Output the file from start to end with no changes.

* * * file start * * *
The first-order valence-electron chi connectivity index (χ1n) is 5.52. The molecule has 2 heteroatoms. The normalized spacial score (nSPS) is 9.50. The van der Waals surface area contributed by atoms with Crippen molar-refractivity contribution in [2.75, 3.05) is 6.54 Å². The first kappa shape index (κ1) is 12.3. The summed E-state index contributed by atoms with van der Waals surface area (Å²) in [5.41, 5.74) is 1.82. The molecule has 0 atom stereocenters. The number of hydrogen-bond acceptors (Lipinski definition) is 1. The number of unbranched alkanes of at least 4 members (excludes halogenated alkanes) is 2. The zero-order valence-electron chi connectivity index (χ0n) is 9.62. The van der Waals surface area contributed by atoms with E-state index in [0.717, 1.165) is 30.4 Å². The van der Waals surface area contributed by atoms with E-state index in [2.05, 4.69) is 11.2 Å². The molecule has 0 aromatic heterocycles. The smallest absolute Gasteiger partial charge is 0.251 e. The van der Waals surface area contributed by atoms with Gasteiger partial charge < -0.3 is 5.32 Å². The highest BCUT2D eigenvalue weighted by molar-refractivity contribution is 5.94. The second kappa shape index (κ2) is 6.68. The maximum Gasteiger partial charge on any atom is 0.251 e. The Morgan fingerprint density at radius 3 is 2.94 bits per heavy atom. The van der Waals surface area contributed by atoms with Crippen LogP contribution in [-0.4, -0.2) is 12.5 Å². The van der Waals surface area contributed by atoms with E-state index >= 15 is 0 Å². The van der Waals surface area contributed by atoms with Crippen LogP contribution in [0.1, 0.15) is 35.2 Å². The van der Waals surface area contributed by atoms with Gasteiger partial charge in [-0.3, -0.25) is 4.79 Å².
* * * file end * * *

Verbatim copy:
The first-order valence-electron chi connectivity index (χ1n) is 5.52. The molecule has 2 heteroatoms. The normalized spacial score (nSPS) is 9.50. The van der Waals surface area contributed by atoms with Crippen molar-refractivity contribution in [2.75, 3.05) is 6.54 Å². The first kappa shape index (κ1) is 12.3. The summed E-state index contributed by atoms with van der Waals surface area (Å²) in [5.41, 5.74) is 1.82. The molecule has 0 atom stereocenters. The number of hydrogen-bond acceptors (Lipinski definition) is 1. The number of unbranched alkanes of at least 4 members (excludes halogenated alkanes) is 2. The zero-order valence-electron chi connectivity index (χ0n) is 9.62. The van der Waals surface area contributed by atoms with E-state index in [0.717, 1.165) is 30.4 Å². The van der Waals surface area contributed by atoms with E-state index in [2.05, 4.69) is 11.2 Å². The molecule has 0 aromatic heterocycles. The smallest absolute Gasteiger partial charge is 0.251 e. The van der Waals surface area contributed by atoms with Gasteiger partial charge < -0.3 is 5.32 Å². The highest BCUT2D eigenvalue weighted by molar-refractivity contribution is 5.94. The second kappa shape index (κ2) is 6.68. The maximum Gasteiger partial charge on any atom is 0.251 e. The Morgan fingerprint density at radius 3 is 2.94 bits per heavy atom. The van der Waals surface area contributed by atoms with Crippen LogP contribution in [-0.4, -0.2) is 12.5 Å². The van der Waals surface area contributed by atoms with E-state index >= 15 is 0 Å². The van der Waals surface area contributed by atoms with Crippen LogP contribution in [0.1, 0.15) is 35.2 Å². The van der Waals surface area contributed by atoms with Gasteiger partial charge in [-0.3, -0.25) is 4.79 Å².